Refugees Struggle In The U.S., Los Vaqueros Rio Grande, And More

Mar 3, 2017

This week on Fronteras:  

·         Refugees continue to resettle in the U.S.  but struggle to find affordable places to live.

 

·         Ill El Salvadoran woman removed from hospital gets released from Alvarado detention center.

 

·         New Mexico is reassessing how it tests students. Some parents want to see a change.

 

·         Los Vaqueros Rio Grande carry on a 45 year tradition – riding horses from the Mexican border to the Houston Stock Show in honor of Hispanic heritage. 

 

·         Winning on and off the court.  A girls basketball coach scores points with her diverse team of students outside the rim.

 

Resettled Refugees Struggle To Make Ends Meet

Nearly 47-hundred refugees have resettled in the United States since President Donald Trump signed an executive order aimed at banning refugees from seven Muslim majority countries.  Refugee Processing Center data show more than two-thousand came from those seven nations.

Federal judges struck down parts of the president’s order and since then, the U.S. refugee resettlement program has been quietly doing its work. Administration sources say revisions to the order are underway. Meanwhile, refugees fleeing their home countries face a lot of uncertainty and for those who have already arrived here, anxiety runs high. Taryn Mento of KPBS explains how many refugee families in San Diego are struggling to make ends meet.

The Story

 

Ill Salvadoran Immigrant Released From Detention Center

The ill Salvadoran woman who was removed from her Texas hospital bed last week has been released. Sara Beltran Hernandez suffers from a brain tumor located behind her eyes and needs surgery. Immigration agents allegedly made her leave a Fort Worth hospital after being diagnosed and took her back to the Prairieland Detention Center in Alvarado because she is undocumented.  Her lawyers filed a new lawsuit in federal court hoping to set a precedent for injunctive relief for anyone detained who gets hospitalized. After the woman’s family paid her $15-thousand dollar bond on Thursday, she was released. Dallas attorney Chris Hamilton initially handled her case.

 

Chris Hamilton : “She wanted medical care. She was in severe pain. She has a brain tumor, and she was not getting access to medical care and was very concerned. She was a refugee from El Salvador who was fleeing violence in that country and possibly also some domestic threats. And so she came to the United State, at some point sought asylum. And so it is just a terrifying case all around and just a heartbreaking story.”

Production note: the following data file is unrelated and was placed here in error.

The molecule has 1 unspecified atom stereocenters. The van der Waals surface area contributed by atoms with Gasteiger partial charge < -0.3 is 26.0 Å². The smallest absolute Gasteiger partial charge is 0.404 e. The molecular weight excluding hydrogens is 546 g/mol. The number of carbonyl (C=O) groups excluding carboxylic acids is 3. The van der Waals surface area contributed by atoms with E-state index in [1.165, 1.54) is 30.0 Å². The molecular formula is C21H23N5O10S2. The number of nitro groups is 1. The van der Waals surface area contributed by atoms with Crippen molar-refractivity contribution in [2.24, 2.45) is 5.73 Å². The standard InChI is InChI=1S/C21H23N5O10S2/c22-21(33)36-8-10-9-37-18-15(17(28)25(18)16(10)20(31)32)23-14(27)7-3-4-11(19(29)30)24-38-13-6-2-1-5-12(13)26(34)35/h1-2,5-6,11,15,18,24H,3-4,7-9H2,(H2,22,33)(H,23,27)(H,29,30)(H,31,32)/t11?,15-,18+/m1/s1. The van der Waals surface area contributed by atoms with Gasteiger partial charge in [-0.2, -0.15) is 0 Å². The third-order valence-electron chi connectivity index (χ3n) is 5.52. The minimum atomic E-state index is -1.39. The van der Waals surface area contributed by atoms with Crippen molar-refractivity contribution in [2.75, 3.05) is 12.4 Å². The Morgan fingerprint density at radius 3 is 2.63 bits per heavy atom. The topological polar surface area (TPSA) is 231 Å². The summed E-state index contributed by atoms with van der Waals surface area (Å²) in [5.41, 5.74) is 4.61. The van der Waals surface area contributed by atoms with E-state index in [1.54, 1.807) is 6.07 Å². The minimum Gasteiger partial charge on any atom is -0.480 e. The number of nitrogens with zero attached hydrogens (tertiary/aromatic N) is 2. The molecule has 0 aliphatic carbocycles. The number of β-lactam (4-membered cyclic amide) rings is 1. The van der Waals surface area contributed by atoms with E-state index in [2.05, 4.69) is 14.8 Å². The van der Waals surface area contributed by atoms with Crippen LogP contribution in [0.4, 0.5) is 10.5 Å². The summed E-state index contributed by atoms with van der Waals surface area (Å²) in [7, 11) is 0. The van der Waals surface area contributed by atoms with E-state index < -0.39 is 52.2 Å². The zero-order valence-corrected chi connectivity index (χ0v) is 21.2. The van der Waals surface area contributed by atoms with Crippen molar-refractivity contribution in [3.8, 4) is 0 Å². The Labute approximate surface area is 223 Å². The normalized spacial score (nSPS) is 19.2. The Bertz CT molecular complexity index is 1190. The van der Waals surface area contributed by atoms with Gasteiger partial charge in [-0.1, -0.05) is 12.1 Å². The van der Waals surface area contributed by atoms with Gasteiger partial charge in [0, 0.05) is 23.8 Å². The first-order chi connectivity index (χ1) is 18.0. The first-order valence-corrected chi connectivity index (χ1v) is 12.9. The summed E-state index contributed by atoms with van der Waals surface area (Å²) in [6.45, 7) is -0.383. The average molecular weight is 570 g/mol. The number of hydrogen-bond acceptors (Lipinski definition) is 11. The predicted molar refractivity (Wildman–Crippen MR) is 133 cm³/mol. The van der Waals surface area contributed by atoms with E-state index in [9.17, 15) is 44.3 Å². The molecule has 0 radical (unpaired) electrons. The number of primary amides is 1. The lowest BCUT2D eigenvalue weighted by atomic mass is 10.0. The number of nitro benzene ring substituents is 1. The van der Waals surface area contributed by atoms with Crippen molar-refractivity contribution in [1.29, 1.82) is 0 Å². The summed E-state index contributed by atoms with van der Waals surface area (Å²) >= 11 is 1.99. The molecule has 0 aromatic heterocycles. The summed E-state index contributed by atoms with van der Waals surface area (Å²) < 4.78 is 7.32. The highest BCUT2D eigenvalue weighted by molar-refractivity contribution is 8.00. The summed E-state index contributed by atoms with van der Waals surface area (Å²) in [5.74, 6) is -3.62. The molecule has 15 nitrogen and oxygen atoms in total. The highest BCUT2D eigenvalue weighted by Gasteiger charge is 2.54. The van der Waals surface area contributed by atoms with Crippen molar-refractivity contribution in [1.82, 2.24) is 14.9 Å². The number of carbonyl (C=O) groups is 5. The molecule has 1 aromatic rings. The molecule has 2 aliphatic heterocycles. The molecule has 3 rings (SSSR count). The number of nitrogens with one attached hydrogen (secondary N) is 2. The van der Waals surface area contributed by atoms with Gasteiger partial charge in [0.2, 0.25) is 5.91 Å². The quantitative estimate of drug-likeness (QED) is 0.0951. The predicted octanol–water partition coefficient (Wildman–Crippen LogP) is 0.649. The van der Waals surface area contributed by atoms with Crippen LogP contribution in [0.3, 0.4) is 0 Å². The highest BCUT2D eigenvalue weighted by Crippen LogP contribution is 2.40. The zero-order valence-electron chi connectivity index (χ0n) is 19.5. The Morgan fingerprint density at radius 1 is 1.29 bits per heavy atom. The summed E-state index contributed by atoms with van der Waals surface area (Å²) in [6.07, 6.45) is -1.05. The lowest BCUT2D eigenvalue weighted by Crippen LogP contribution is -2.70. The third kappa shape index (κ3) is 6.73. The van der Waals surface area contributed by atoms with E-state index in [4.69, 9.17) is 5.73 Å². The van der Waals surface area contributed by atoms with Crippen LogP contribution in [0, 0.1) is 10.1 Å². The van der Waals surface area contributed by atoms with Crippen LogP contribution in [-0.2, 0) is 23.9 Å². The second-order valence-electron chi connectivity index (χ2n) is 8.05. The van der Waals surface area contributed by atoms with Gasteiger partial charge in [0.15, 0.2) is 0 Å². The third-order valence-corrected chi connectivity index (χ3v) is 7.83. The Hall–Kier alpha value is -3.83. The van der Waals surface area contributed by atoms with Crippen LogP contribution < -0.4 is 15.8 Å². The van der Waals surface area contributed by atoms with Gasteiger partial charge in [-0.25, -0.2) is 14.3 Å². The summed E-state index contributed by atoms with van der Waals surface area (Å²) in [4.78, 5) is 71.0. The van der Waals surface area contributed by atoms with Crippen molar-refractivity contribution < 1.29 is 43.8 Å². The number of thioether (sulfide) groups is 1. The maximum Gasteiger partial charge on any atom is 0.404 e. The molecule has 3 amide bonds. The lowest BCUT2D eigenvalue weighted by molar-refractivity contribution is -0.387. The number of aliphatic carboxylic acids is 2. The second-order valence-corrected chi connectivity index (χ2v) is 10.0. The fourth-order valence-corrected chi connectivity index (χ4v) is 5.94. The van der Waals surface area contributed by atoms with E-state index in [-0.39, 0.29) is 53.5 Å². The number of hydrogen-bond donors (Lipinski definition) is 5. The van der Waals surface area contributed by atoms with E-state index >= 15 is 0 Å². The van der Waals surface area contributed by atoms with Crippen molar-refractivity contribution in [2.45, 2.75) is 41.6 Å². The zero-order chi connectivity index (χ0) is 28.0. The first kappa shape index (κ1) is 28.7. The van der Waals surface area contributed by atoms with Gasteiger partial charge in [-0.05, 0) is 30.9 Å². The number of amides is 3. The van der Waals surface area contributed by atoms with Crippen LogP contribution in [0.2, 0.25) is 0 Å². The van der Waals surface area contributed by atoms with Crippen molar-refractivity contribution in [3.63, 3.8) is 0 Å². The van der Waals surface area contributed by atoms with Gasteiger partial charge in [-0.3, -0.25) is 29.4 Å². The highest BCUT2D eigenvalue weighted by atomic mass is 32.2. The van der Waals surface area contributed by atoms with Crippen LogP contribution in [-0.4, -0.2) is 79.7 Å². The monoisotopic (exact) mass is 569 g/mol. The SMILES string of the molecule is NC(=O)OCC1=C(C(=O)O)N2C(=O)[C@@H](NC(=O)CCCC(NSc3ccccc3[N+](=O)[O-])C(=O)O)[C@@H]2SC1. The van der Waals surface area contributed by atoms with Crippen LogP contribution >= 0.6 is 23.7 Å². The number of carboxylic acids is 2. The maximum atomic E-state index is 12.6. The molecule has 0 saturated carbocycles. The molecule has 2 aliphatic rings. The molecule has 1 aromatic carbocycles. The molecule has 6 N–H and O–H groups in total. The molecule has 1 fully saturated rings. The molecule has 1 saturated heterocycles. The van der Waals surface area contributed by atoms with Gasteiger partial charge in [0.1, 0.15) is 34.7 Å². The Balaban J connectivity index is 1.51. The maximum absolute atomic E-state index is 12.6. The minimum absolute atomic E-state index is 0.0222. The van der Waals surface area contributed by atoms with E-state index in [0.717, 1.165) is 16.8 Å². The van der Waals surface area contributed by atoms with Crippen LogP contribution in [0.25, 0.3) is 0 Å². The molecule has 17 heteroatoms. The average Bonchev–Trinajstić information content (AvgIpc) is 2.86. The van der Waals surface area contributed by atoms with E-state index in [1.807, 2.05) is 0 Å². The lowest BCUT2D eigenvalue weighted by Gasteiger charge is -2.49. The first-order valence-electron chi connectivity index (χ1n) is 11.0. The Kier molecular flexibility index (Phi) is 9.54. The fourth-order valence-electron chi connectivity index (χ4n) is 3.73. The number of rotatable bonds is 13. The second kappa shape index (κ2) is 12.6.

Beltran Hernandez, now in a wheel chair, remains stable and will live with her family in New York. Officials say Beltran-Hernandez entered the country illegally in 2015 seeking asylum and an immigration judge ordered her deportation last month. She had been in detention for more than a year.  Immigration and Customs Enforcement says she has no known criminal history.

 

New Mexico Rethinks Standardized Testing

Turning now to New Mexico where the Public Education Department has been unwavering in its focus on using standardized tests to quote, “raise the bar” for education.  But New Mexico State Senators recently approved a resolution that proposes a new paradigm of student assessment.  Hannah Colton of KUNM has more. ‘

The Story

 

Coach Helps Diverse Girls Basketball Team On And Off The Court

South of Dallas, the Duncanville Pantherettes are a girls basketball power house. They’re in San Antonio this weekend in search of their 10th state basketball title. KERA’s Bill Zeeble visits a school that’s undergone massive demographic change, yet through it all, these girls keep winning.

The Story

 

 Los Vaqueros Rio Grande Make Riding History For 45 Years

What happens on the Texas border with Mexico has a way of making the news these days.  But there are those who travel the roads from the border who are making the trip symbolically for reasons of heritage and history.  Houston Public Media’s Travis Bubenik caught up with Los Vaqueros Rio Grande and found out why their trek on horseback means so much to them.

The Story